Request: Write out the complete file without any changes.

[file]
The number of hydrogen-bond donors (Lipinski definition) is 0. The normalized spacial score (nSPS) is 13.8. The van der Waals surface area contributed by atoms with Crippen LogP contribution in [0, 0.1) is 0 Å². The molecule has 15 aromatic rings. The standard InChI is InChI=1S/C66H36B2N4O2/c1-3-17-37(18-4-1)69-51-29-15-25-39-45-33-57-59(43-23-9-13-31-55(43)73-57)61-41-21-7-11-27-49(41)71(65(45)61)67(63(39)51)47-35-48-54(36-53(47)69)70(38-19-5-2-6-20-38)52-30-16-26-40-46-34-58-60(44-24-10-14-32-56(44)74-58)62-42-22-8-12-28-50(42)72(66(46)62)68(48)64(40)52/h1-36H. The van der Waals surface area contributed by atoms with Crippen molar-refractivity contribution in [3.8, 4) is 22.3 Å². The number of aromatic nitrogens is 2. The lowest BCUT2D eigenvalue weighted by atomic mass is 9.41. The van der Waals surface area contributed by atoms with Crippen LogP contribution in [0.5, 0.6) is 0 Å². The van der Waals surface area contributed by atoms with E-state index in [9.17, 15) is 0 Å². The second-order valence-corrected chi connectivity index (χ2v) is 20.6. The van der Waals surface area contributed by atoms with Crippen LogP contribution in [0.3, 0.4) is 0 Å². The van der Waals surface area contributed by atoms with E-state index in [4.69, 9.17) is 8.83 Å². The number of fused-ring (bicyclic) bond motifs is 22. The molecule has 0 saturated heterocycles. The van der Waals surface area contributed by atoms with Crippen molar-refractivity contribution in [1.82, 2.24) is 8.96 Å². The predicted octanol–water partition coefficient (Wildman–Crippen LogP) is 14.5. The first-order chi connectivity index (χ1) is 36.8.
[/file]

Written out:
The number of hydrogen-bond donors (Lipinski definition) is 0. The normalized spacial score (nSPS) is 13.8. The van der Waals surface area contributed by atoms with Crippen LogP contribution in [0, 0.1) is 0 Å². The molecule has 15 aromatic rings. The standard InChI is InChI=1S/C66H36B2N4O2/c1-3-17-37(18-4-1)69-51-29-15-25-39-45-33-57-59(43-23-9-13-31-55(43)73-57)61-41-21-7-11-27-49(41)71(65(45)61)67(63(39)51)47-35-48-54(36-53(47)69)70(38-19-5-2-6-20-38)52-30-16-26-40-46-34-58-60(44-24-10-14-32-56(44)74-58)62-42-22-8-12-28-50(42)72(66(46)62)68(48)64(40)52/h1-36H. The van der Waals surface area contributed by atoms with Crippen molar-refractivity contribution in [3.8, 4) is 22.3 Å². The number of aromatic nitrogens is 2. The lowest BCUT2D eigenvalue weighted by atomic mass is 9.41. The van der Waals surface area contributed by atoms with Crippen LogP contribution in [0.5, 0.6) is 0 Å². The van der Waals surface area contributed by atoms with E-state index in [9.17, 15) is 0 Å². The second-order valence-corrected chi connectivity index (χ2v) is 20.6. The van der Waals surface area contributed by atoms with Crippen LogP contribution in [0.3, 0.4) is 0 Å². The van der Waals surface area contributed by atoms with E-state index in [4.69, 9.17) is 8.83 Å². The number of fused-ring (bicyclic) bond motifs is 22. The molecule has 0 saturated heterocycles. The van der Waals surface area contributed by atoms with Crippen molar-refractivity contribution in [1.82, 2.24) is 8.96 Å². The predicted octanol–water partition coefficient (Wildman–Crippen LogP) is 14.5. The first-order chi connectivity index (χ1) is 36.8.